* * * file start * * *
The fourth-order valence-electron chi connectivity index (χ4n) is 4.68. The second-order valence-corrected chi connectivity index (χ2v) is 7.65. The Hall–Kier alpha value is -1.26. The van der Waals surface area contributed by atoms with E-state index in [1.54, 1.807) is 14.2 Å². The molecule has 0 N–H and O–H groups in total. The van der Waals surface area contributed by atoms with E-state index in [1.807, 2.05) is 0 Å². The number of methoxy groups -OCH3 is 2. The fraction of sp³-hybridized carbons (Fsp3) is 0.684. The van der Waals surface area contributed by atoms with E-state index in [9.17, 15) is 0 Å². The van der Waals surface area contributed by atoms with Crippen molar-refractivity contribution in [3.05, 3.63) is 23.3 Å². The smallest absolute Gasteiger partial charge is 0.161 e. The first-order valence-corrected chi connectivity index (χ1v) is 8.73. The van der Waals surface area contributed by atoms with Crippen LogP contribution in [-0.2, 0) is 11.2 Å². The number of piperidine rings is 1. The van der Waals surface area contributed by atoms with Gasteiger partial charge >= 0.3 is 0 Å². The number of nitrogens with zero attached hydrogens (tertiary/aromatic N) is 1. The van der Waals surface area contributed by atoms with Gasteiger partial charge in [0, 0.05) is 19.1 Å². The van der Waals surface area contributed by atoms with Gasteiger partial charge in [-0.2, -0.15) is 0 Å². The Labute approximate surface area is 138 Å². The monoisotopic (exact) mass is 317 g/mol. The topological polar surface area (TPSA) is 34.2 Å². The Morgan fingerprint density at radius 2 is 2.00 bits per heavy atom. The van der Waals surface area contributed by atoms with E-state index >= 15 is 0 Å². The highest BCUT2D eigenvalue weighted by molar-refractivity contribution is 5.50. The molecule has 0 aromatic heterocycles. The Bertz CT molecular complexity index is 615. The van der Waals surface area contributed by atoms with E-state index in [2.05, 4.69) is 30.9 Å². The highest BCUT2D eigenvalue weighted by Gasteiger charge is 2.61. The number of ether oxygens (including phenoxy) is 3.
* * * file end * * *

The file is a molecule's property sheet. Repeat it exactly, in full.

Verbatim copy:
The fourth-order valence-electron chi connectivity index (χ4n) is 4.68. The second-order valence-corrected chi connectivity index (χ2v) is 7.65. The Hall–Kier alpha value is -1.26. The van der Waals surface area contributed by atoms with E-state index in [1.54, 1.807) is 14.2 Å². The molecule has 0 N–H and O–H groups in total. The van der Waals surface area contributed by atoms with E-state index in [1.807, 2.05) is 0 Å². The number of methoxy groups -OCH3 is 2. The fraction of sp³-hybridized carbons (Fsp3) is 0.684. The van der Waals surface area contributed by atoms with E-state index in [9.17, 15) is 0 Å². The van der Waals surface area contributed by atoms with Crippen molar-refractivity contribution in [3.05, 3.63) is 23.3 Å². The smallest absolute Gasteiger partial charge is 0.161 e. The first-order valence-corrected chi connectivity index (χ1v) is 8.73. The van der Waals surface area contributed by atoms with Crippen LogP contribution in [-0.2, 0) is 11.2 Å². The number of piperidine rings is 1. The van der Waals surface area contributed by atoms with Gasteiger partial charge >= 0.3 is 0 Å². The number of nitrogens with zero attached hydrogens (tertiary/aromatic N) is 1. The van der Waals surface area contributed by atoms with Gasteiger partial charge in [0, 0.05) is 19.1 Å². The van der Waals surface area contributed by atoms with Gasteiger partial charge in [-0.2, -0.15) is 0 Å². The Labute approximate surface area is 138 Å². The monoisotopic (exact) mass is 317 g/mol. The topological polar surface area (TPSA) is 34.2 Å². The Morgan fingerprint density at radius 2 is 2.00 bits per heavy atom. The van der Waals surface area contributed by atoms with E-state index >= 15 is 0 Å². The highest BCUT2D eigenvalue weighted by molar-refractivity contribution is 5.50. The molecule has 0 aromatic heterocycles. The Bertz CT molecular complexity index is 615. The van der Waals surface area contributed by atoms with E-state index in [2.05, 4.69) is 30.9 Å². The highest BCUT2D eigenvalue weighted by Gasteiger charge is 2.61. The number of ether oxygens (including phenoxy) is 3.